July 23, 2017, 8:35 am
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1 Philippine Peso = 0.07443 UAE Dirham
1 Philippine Peso = 2.4017 Albanian Lek
1 Philippine Peso = 0.03628 Neth Antilles Guilder
1 Philippine Peso = 0.32436 Argentine Peso
1 Philippine Peso = 0.02723 Australian Dollar
1 Philippine Peso = 0.03626 Aruba Florin
1 Philippine Peso = 0.04054 Barbados Dollar
1 Philippine Peso = 1.63579 Bangladesh Taka
1 Philippine Peso = 0.03534 Bulgarian Lev
1 Philippine Peso = 0.00763 Bahraini Dinar
1 Philippine Peso = 34.60377 Burundi Franc
1 Philippine Peso = 0.02027 Bermuda Dollar
1 Philippine Peso = 0.02797 Brunei Dollar
1 Philippine Peso = 0.13904 Bolivian Boliviano
1 Philippine Peso = 0.06579 Brazilian Real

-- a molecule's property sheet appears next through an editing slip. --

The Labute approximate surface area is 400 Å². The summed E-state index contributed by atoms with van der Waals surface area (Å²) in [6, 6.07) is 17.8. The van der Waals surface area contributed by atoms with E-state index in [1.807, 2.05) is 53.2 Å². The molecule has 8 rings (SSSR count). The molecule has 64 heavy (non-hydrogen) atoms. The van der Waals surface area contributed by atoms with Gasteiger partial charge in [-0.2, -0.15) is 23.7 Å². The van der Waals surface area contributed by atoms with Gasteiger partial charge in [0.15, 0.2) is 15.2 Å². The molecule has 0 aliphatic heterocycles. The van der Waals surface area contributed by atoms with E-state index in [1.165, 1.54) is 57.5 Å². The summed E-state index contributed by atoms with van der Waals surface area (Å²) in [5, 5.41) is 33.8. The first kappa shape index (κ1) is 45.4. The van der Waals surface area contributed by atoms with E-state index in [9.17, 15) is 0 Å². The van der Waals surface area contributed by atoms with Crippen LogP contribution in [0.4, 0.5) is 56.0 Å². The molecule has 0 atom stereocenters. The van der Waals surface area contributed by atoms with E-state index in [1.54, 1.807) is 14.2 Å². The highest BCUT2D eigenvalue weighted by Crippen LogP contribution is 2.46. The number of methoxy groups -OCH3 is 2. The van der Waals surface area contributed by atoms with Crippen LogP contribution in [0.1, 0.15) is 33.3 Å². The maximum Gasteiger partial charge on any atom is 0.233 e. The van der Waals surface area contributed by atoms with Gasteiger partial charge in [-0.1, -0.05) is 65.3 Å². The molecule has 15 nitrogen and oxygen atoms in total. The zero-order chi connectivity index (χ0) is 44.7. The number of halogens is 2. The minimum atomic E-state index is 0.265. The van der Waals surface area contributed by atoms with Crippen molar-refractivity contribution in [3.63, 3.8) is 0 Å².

1 Philippine Peso = 0.02027 Bahamian Dollar
1 Philippine Peso = 1.30624 Bhutan Ngultrum
1 Philippine Peso = 0.20692 Botswana Pula
1 Philippine Peso = 405.75598 Belarus Ruble
1 Philippine Peso = 0.04049 Belize Dollar
1 Philippine Peso = 0.02733 Canadian Dollar
1 Philippine Peso = 0.01952 Swiss Franc
1 Philippine Peso = 13.57175 Chilean Peso
1 Philippine Peso = 0.13799 Chinese Yuan
1 Philippine Peso = 58.59343 Colombian Peso
1 Philippine Peso = 11.43535 Costa Rica Colon
1 Philippine Peso = 0.02027 Cuban Peso
1 Philippine Peso = 1.98075 Cape Verde Escudo
1 Philippine Peso = 0.47231 Czech Koruna
1 Philippine Peso = 3.59951 Djibouti Franc
1 Philippine Peso = 0.13357 Danish Krone
1 Philippine Peso = 0.95278 Dominican Peso
1 Philippine Peso = 2.19181 Algerian Dinar
1 Philippine Peso = 0.28109 Estonian Kroon
1 Philippine Peso = 0.36583 Egyptian Pound
1 Philippine Peso = 0.46433 Ethiopian Birr
1 Philippine Peso = 0.01797 Euro
1 Philippine Peso = 0.04244 Fiji Dollar
1 Philippine Peso = 0.01573 Falkland Islands Pound
1 Philippine Peso = 0.01572 British Pound
1 Philippine Peso = 0.08685 Ghanaian Cedi
1 Philippine Peso = 0.91021 Gambian Dalasi
1 Philippine Peso = 182.75233 Guinea Franc
1 Philippine Peso = 0.1491 Guatemala Quetzal
1 Philippine Peso = 4.14512 Guyana Dollar